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AR© advanced Dynamic Stability analysis for Vee hull and Tunnel hull performance optimization.
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BREAKTHROUGH!
Aerodynamic and Hydrodynamic forces
Figure 1 – Aerodynamic and Hydrodynamic forces combine to ‘balance’ the hull – and it’s a different balance at every velocity.




Figure 2 – Tunnel hulls see a unique balance between aerodynamic Lift generated by the deck and or tunnel configuration, and the hydrodynamic Lift generated by the sponson surfaces.




Figure 3 – Vee-pad hulls transition to significant Lift generated by highly efficient aftward “pad” at higher velocities. 

Figure 4 – Vee-pad hulls transition to significant Lift generated by highly efficient aftward “pad” at higher velocities.

Figure 5 – An airplane is 'inherently stable', since a slight raising of the nose results in a self-correcting nose-down moment. 


Advanced analysis of the changing hydrodynamic and aerodynamic forces acting on tunnel hulls and vee hulls gives highly accurate dynamic stability, performance predictions & optimization.

Jim Russell applies these advancements in newest versions of AR's TBDP©/VBDP© performance analysis software.

Background...
The 'Static CG' of a hull is the location of balance of the hull, appendage and payload
deadweights while boat is at rest
. But this is a small part of the important balance of a performance hull - particularly since the performance boat usually operates at velocities greater than zero!  

The combined center of ALL the lift forces and all the drag forces (sponsons, center-pod, vee surfaces, center-pad, aerodynamic surfaces, lower unit, etc.) while a boat is under way, is called the 'Dynamic Center of Forces' or 'Dynamic CG'. The 'Dynamic CG' location changes throughout the operating velocity range and is the most important design measure to consider when 'balancing' a performance boat.

How it Works...
Lift = Weight = Performance - All boats must generate enough lift to balance the weight of the hull. Performance tunnel and vee hulls generate lift by hydrodynamic 'planing' surfaces and aerodynamic surfaces. As a boat goes faster it needs less wetted surface to generate it's required Lift – but that Lift is always equal to the weight of the boat – and the Lift always comes with a certain amount of drag.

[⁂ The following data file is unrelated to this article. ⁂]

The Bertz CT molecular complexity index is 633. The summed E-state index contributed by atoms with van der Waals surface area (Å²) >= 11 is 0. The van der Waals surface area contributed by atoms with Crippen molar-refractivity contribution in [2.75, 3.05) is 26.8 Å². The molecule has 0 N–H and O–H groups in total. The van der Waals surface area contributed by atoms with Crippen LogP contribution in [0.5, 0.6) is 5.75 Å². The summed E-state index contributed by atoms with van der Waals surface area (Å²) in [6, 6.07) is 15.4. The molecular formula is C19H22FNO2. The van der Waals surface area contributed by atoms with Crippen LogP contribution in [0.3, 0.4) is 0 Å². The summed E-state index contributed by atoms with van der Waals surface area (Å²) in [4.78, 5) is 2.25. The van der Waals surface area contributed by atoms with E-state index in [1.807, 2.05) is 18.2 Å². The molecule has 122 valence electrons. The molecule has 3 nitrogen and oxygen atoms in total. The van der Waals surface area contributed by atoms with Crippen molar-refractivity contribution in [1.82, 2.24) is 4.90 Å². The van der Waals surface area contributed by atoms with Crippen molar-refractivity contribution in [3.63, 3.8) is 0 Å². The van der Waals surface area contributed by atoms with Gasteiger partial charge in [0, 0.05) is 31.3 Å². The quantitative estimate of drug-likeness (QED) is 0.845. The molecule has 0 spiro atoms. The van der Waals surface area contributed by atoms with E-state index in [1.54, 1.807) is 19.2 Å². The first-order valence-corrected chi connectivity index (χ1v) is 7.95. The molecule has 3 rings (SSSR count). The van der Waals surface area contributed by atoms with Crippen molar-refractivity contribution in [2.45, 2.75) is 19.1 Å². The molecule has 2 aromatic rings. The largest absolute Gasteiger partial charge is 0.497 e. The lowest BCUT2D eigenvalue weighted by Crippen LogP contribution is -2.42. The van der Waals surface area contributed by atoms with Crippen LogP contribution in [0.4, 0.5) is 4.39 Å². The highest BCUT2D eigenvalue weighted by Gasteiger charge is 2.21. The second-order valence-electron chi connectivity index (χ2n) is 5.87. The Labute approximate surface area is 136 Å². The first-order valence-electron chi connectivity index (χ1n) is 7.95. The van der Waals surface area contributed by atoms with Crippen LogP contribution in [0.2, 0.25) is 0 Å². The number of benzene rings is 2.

Tunnel hulls see a unique balance between aerodynamic Lift generated by the deck and or tunnel configuration, and the hydrodynamic Lift generated by the sponson surfaces on the water.

Vee hulls (and Vee-Pad hulls) gain lift from the balance of lift from planing vee surfaces and/or center-pad surfaces and also from aerodynamic surfaces.

Tunnel hulls...
As the hull velocity changes, so does the source and location of lifts and drags. For example, a typical high-performance sport tunnel hull will, at lower speeds, see most of its Lift generated by a length of planing sponson pads, with the center of Lift located well forward. As speed increases, aerodynamic lift generated by the deck and tunnel configuration becomes more significant, allowing the sponson wetted surface area to decrease to only the aft-most parts of the sponson pads. The hull is now supported by the hydrodynamic Lift from a small aftward surface of the sponsons, combined with the aerodynamic Lift from deck/tunnel surfaces - and the overall center of Lift now located well to the aft of the boat.

Dynamic CG and the Hump Zone... The “hump zone” for a tunnel hull represents the speed at which a more significant amount of Lift changes from sponson lift to aerodynamic lift. Vee hulls see a similar "hump zone" transition when a more significant amount of Lift changes from vee surfaces lift to aerodynamic lift and/or vee-pad lift. This "hump" or "transition zone" occurs at a different velocity with each boat and setup.

The change in location of the center of Lift (with increasing velocity) is often quite dramatic, moving from initially, well forward of the hull’s center of gravity, to later, well aft of the CG – and causes the onset of potential instabilities - like Porpoising or chinewalking.

Inherent Instability...
Any vehicle in 'flight', such as an airplane or a high performance powerboat, will experience minor changes to the forces that act on it, and to its speed. If such a change tends to restore the vehicle to its original speed and orientation, then the vehicle is said to be “inherently stable”.  If such a change tends to drive the vehicle away from its original speed and orientation, the vehicle is said to be “inherently unstable”.

An airplane is 'inherently stable', since a slight raising of the nose results in a self-correcting nose-down moment [see Figure 5].  Performance powerboat hulls are all 'inherently unstable" ‑ that is, a slight raising of the bow at high speed will usually result in a bigger raising of the bow, and soon, the boat can become unmanagable.

This isn't necessarily a big problem for most boats.  Consider that we could try to balance a pencil on the end of our finger.  It's possible to get it to balance - it's just that any small disturbance is likely to upset the pencil, causing it to fall.  This setup is 'inherently unstable'.

We can always balance all of the acting forces on a boat so that total Lift balances total Weight. The boat may still be 'inherently' unstable, but we can design a performance hull to optimize it's dynamic stabilitly and minimize adverse reactions to small disturbances (such as waves, wind gusts, etc.)  

Vee Pad hulls...
The similar transition of the Vee-Pad hull to  “running on the pad” can also cause a dynamic instability. Here, the hump zone represents the speed at which the amount of Lift from the highly efficient “pad” section of the hull (aftward, center located, flat planing surface) becomes significant compared to the Lift generated by the veed (full length, higher deadrise) portion of the hull. For example, a typical high-performance Vee-Pad hull will, at lower speeds, see most of its Lift generated by the higher deadrise vee section through the length of the hull, with the center of Lift located well forward. As speed increases, the more efficient Lift generated by the flat, centrally located pad becomes more important, with the overall center of Lift shifting to the aft of the boat. This change in location of the center of Lift is often quite dramatic, moving from initially, well forward of the hull’s center of gravity, to later, well aft of the CG. This change can initiate dynamic instabilities.